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  • surface of Pluto
  • illustration of New Horizons journey to Pluto
Your search has returned 17 articles:
  • Letters to the Editor

    Lucy's new neighbor, downloading New Horizon's data and more reader feedback

    New Horizons phones home

    In “Pluto: Explored” (SN: 6/27/15, p. 16), Christopher Crockett chronicled New Horizons’ long journey to the dwarf planet. He followed up with a report on the successful flyby in “Pluto’s icy landscape comes into view” (SN: 8/8/15, p. 6).

    “Having read that early images of Pluto encoded in radio waves would take 4.5 hours to reach Earth from the New Horizons space...

    08/12/2015 - 13:56 Astronomy, Neuroscience, Human Evolution
  • News

    Pluto’s icy landscape comes into view

    LAUREL, Md. — Alan Stern, head of the New Horizons mission to Pluto, had just three words for the team of scientists and engineers assembled with him on July 14: “We did it.”

    At 8:52:37 p.m. Eastern time, a radio antenna near Madrid received the first signal from the spacecraft since it buzzed the dwarf planet. After decades of planning and a 9.5-year journey...

    07/26/2015 - 06:00 Planetary Science
  • Feature

    Rendezvous with Pluto

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    Tiny, far-flung Pluto is about to have a visitor — at least for a few hours.

    On July 14, NASA’s New Horizons spacecraft will reach the dwarf planet and try to learn all it can about Pluto and its five known moons. Then the probe will leave Pluto behind, vanishing into the frigid darkness beyond the planets.

    In its wake, New Horizons will introduce Earth to the...

    06/12/2015 - 11:55 Planetary Science, Astronomy
  • Feature

    Deep network

    Gas bubbles effervesce from a mound of muck on the seafloor in a deep submarine canyon off the west coast of Canada. Microbes beneath the sediment belch the bubbles after feasting on the ancient remains of algae, sea critters and their poop: a primordial stew that’s been simmering since long before humans walked the Earth.

    This gassy oasis attracts an odd collection of critters. Worms...

    10/04/2013 - 15:00 Earth, Technology
  • Feature

    View to a cell

    Imagine if your best knowledge of human anatomy came from viewing the body through binoculars from a mile away. You might make out the shape of a hand, but knuckles and fingernails would elude you. Experiments could tell you there’s a pumping heart inside, but to see that heart with any clarity you would have to fix it in formaldehyde or liquid nitrogen, blast it with electrons and add dyes to...

    05/28/2013 - 16:22 Cells, Biophysics
  • Feature

    The 3-D Printing Revolution

    Joshua Pearce takes unusual satisfaction in strolling through Walmart. The shelves laden with toys, household items, tools and clothing inspire in him a certain smugness, a pride in American entrepreneurship. But it’s not because Pearce admires the chain as an empire built by a self-made man. Pearce swells with pride at Walmart because the store is full of mass-manufactured objects that he...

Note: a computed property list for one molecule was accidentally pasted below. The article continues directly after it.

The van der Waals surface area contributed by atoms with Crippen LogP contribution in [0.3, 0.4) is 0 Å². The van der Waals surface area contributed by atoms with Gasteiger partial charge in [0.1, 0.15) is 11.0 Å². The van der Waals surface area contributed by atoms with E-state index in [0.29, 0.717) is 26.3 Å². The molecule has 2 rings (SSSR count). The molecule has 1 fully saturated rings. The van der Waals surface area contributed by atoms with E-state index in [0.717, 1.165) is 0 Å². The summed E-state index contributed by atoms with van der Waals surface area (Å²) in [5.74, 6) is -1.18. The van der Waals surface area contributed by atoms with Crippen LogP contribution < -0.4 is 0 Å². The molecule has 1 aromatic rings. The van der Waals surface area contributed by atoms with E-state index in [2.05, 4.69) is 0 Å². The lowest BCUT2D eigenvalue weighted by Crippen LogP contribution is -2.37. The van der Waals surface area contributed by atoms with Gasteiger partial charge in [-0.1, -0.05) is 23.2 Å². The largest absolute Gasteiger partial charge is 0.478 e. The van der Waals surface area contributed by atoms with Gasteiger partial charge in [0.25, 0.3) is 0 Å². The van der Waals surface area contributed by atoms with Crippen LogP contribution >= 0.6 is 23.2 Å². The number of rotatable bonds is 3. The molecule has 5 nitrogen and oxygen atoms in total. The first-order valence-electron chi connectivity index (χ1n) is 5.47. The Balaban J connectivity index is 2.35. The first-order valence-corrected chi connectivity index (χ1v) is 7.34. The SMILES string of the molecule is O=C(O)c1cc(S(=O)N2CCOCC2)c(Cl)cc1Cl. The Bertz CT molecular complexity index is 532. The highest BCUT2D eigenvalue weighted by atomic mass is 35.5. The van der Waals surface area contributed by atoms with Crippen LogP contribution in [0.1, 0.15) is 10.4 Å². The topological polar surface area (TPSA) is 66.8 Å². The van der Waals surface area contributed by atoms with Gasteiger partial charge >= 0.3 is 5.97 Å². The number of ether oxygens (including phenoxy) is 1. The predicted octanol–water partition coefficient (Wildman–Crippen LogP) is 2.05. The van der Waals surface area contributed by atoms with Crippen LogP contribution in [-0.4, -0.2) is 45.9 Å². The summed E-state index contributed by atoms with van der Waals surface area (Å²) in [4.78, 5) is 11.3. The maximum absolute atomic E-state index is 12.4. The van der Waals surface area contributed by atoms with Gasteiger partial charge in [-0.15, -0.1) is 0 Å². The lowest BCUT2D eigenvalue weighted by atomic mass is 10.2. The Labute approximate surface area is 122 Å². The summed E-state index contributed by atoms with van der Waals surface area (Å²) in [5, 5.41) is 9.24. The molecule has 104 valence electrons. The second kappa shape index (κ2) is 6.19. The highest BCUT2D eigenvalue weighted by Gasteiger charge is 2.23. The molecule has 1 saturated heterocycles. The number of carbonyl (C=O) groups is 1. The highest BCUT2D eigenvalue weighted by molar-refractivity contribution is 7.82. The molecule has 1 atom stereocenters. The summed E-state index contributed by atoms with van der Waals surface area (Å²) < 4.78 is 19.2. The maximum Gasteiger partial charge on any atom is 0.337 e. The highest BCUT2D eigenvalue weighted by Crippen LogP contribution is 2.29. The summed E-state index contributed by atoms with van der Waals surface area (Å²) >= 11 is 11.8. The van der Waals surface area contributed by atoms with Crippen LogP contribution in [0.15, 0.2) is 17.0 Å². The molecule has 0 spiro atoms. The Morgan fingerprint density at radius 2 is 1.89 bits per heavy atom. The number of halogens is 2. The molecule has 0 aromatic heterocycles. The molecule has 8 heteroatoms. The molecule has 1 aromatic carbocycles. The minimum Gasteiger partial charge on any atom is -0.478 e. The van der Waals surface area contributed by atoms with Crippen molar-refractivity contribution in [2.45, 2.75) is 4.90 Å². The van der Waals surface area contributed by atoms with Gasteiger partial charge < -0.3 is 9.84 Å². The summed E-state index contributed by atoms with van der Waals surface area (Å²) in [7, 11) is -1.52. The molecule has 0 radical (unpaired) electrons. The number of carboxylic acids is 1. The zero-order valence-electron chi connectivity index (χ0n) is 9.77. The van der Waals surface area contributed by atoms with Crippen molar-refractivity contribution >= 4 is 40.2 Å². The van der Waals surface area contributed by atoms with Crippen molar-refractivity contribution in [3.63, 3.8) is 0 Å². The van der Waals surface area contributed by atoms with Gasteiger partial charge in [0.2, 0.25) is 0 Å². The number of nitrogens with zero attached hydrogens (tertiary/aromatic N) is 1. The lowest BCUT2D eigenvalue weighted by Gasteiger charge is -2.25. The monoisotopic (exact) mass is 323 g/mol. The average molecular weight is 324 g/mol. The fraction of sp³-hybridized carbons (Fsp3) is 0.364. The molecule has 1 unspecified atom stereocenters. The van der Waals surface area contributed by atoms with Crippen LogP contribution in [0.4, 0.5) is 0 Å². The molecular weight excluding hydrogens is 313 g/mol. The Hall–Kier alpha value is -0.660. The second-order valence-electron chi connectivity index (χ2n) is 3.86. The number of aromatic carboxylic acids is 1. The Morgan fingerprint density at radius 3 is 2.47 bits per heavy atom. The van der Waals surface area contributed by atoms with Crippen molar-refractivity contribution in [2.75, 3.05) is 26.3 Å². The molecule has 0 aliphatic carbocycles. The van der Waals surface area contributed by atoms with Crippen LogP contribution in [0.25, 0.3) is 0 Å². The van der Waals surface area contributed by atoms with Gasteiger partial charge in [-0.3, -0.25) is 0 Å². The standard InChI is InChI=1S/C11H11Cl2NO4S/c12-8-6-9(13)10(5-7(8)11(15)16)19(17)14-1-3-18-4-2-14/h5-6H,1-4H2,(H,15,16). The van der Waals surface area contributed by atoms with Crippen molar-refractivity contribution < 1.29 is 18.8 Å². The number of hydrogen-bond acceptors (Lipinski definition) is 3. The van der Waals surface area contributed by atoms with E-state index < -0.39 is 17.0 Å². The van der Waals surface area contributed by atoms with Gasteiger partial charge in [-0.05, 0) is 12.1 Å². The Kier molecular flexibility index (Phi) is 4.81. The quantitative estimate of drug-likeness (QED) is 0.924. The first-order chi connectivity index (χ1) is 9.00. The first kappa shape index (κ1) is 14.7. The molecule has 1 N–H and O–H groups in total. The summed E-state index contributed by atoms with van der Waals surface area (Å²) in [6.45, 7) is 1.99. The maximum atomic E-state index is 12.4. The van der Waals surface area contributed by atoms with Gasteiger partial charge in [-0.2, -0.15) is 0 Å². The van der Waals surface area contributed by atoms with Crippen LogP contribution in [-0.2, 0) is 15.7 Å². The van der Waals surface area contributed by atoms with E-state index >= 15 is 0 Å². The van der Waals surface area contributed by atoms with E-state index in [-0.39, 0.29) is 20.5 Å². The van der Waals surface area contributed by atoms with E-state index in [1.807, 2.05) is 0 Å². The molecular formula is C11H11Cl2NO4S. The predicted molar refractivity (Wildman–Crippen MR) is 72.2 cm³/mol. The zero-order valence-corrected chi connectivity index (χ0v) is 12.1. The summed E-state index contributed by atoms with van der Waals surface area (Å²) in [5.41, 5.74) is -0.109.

02/20/2013 - 23:31 Technology, Computing
  • Feature

    Death of a Continent, Birth of an Ocean

    To those who live there, east Africa’s Afar region is “the place the devil plows.” One of the hottest and lowest areas on Earth, it is a landscape of baking desert and barren lava flows. To scientists, though, Afar means something more promising: geology in the raw.

    There, on the edge of Africa, the continent is splitting apart. Pulled inexorably by the...

    06/17/2011 - 10:30 Earth & Environment
  • Feature

    Like fate of cat, quantum debate is still unresolved

    Read features from the special edition Articles in the Quantum special issue. | GoDownload a PDF of the special edition Exclusive for Science News subscribers.Download | Subscribe

    In the tapestry of 20th century physics, virtually every major thread is entangled with the name of Albert Einstein. He was most famous for the theory of relativity, of course, which rewrote Newton’s laws and...

    11/05/2010 - 17:01 Quantum Physics
  • News

    The people’s pulsar

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    Devil schmevil. Idle computers are doing scientists’ work, helping researchers make all kinds of advances in fields from epidemiology to nanoscience to mathematics. Now home computers crunching away in Iowa and Germany have helped astronomers discover a neutron star known as a pulsar, a research team reports online August 12 in Science.

    The discovery is another...

    08/12/2010 - 15:39 Technology, Atom & Cosmos, Humans & Society
  • Math Trek

    Shuffling the cards: Math does the trick

    Here’s the rule: To assure cards get sufficiently mixed up, shuffle a deck about seven times. Mathematician, magician and card shark Persi Diaconis of Stanford University, along with David Bayer of Columbia University, created shock waves in Las Vegas when he figured that out back in 1992. Most dealers had been shuffling much less.

    But now Diaconis and his colleagues are issuing...

    11/07/2008 - 15:42 Numbers